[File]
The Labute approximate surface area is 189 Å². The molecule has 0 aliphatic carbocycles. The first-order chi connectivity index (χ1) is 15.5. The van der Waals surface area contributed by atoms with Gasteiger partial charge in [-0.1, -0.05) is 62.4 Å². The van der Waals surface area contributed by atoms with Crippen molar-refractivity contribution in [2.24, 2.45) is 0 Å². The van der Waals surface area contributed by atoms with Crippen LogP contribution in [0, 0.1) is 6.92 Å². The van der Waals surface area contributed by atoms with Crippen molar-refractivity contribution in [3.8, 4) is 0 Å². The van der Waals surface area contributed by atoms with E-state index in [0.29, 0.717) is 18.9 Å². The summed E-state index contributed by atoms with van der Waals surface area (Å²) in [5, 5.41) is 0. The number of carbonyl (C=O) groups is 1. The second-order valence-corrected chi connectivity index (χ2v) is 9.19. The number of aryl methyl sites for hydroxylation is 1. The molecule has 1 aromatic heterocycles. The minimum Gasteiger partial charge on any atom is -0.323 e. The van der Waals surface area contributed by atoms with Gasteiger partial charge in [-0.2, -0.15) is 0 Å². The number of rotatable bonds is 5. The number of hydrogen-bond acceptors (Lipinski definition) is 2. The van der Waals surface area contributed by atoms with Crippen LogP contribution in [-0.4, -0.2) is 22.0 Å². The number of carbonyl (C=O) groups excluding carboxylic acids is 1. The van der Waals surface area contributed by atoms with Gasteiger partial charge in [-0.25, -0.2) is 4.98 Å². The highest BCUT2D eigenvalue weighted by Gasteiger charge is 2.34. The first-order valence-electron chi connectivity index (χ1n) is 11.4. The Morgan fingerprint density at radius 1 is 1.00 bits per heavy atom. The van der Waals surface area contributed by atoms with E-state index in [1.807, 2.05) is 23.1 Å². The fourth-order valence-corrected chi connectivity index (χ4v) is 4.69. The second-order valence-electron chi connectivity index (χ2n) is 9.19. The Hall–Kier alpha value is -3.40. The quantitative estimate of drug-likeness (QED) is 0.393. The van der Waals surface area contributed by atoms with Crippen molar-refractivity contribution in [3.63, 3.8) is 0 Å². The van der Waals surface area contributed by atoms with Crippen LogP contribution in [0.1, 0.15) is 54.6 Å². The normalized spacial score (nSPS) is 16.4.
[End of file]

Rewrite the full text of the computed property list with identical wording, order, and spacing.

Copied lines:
The Labute approximate surface area is 189 Å². The molecule has 0 aliphatic carbocycles. The first-order chi connectivity index (χ1) is 15.5. The van der Waals surface area contributed by atoms with Gasteiger partial charge in [-0.1, -0.05) is 62.4 Å². The van der Waals surface area contributed by atoms with Crippen molar-refractivity contribution in [2.24, 2.45) is 0 Å². The van der Waals surface area contributed by atoms with Crippen LogP contribution in [0, 0.1) is 6.92 Å². The van der Waals surface area contributed by atoms with Crippen molar-refractivity contribution in [3.8, 4) is 0 Å². The van der Waals surface area contributed by atoms with E-state index in [0.29, 0.717) is 18.9 Å². The summed E-state index contributed by atoms with van der Waals surface area (Å²) in [5, 5.41) is 0. The number of carbonyl (C=O) groups is 1. The second-order valence-corrected chi connectivity index (χ2v) is 9.19. The number of aryl methyl sites for hydroxylation is 1. The molecule has 1 aromatic heterocycles. The minimum Gasteiger partial charge on any atom is -0.323 e. The van der Waals surface area contributed by atoms with Gasteiger partial charge in [-0.2, -0.15) is 0 Å². The number of rotatable bonds is 5. The number of hydrogen-bond acceptors (Lipinski definition) is 2. The van der Waals surface area contributed by atoms with Crippen LogP contribution in [-0.4, -0.2) is 22.0 Å². The number of carbonyl (C=O) groups excluding carboxylic acids is 1. The van der Waals surface area contributed by atoms with Gasteiger partial charge in [-0.25, -0.2) is 4.98 Å². The highest BCUT2D eigenvalue weighted by Gasteiger charge is 2.34. The first-order valence-electron chi connectivity index (χ1n) is 11.4. The Morgan fingerprint density at radius 1 is 1.00 bits per heavy atom. The van der Waals surface area contributed by atoms with E-state index in [1.807, 2.05) is 23.1 Å². The fourth-order valence-corrected chi connectivity index (χ4v) is 4.69. The second-order valence-electron chi connectivity index (χ2n) is 9.19. The Hall–Kier alpha value is -3.40. The quantitative estimate of drug-likeness (QED) is 0.393. The van der Waals surface area contributed by atoms with Crippen molar-refractivity contribution in [3.63, 3.8) is 0 Å². The van der Waals surface area contributed by atoms with Crippen LogP contribution in [0.1, 0.15) is 54.6 Å². The normalized spacial score (nSPS) is 16.4.